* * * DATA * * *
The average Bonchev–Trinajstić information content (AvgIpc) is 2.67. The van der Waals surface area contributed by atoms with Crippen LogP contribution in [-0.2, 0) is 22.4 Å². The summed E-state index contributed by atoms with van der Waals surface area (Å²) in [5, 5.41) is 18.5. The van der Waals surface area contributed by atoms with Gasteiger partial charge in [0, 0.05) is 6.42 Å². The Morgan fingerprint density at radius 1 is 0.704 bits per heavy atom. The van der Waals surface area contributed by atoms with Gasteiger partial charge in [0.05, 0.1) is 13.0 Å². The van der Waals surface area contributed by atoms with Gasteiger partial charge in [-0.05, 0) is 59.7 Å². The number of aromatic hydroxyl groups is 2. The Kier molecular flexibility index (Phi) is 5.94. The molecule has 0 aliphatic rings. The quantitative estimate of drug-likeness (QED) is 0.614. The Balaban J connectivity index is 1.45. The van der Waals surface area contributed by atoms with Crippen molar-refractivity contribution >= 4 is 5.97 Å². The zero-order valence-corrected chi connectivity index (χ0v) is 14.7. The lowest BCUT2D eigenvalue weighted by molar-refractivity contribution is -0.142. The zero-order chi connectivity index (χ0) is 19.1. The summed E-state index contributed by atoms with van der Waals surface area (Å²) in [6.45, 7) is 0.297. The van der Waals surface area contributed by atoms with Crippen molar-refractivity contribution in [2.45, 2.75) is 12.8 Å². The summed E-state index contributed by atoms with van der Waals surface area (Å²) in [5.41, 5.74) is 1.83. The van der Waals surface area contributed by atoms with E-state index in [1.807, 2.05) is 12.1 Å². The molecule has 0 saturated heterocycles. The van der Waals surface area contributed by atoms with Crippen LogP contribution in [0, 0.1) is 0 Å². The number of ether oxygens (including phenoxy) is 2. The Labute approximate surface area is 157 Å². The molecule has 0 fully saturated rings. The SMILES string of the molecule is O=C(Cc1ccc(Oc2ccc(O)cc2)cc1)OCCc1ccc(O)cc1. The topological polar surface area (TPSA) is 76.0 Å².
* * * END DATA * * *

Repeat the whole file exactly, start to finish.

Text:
The average Bonchev–Trinajstić information content (AvgIpc) is 2.67. The van der Waals surface area contributed by atoms with Crippen LogP contribution in [-0.2, 0) is 22.4 Å². The summed E-state index contributed by atoms with van der Waals surface area (Å²) in [5, 5.41) is 18.5. The van der Waals surface area contributed by atoms with Gasteiger partial charge in [0, 0.05) is 6.42 Å². The Morgan fingerprint density at radius 1 is 0.704 bits per heavy atom. The van der Waals surface area contributed by atoms with Gasteiger partial charge in [0.05, 0.1) is 13.0 Å². The van der Waals surface area contributed by atoms with Gasteiger partial charge in [-0.05, 0) is 59.7 Å². The number of aromatic hydroxyl groups is 2. The Kier molecular flexibility index (Phi) is 5.94. The molecule has 0 aliphatic rings. The quantitative estimate of drug-likeness (QED) is 0.614. The Balaban J connectivity index is 1.45. The van der Waals surface area contributed by atoms with Crippen molar-refractivity contribution >= 4 is 5.97 Å². The zero-order valence-corrected chi connectivity index (χ0v) is 14.7. The lowest BCUT2D eigenvalue weighted by molar-refractivity contribution is -0.142. The zero-order chi connectivity index (χ0) is 19.1. The summed E-state index contributed by atoms with van der Waals surface area (Å²) in [6.45, 7) is 0.297. The van der Waals surface area contributed by atoms with Crippen molar-refractivity contribution in [2.45, 2.75) is 12.8 Å². The summed E-state index contributed by atoms with van der Waals surface area (Å²) in [5.41, 5.74) is 1.83. The van der Waals surface area contributed by atoms with E-state index in [1.807, 2.05) is 12.1 Å². The molecule has 0 saturated heterocycles. The van der Waals surface area contributed by atoms with Crippen LogP contribution in [0, 0.1) is 0 Å². The number of ether oxygens (including phenoxy) is 2. The Labute approximate surface area is 157 Å². The molecule has 0 fully saturated rings. The SMILES string of the molecule is O=C(Cc1ccc(Oc2ccc(O)cc2)cc1)OCCc1ccc(O)cc1. The topological polar surface area (TPSA) is 76.0 Å².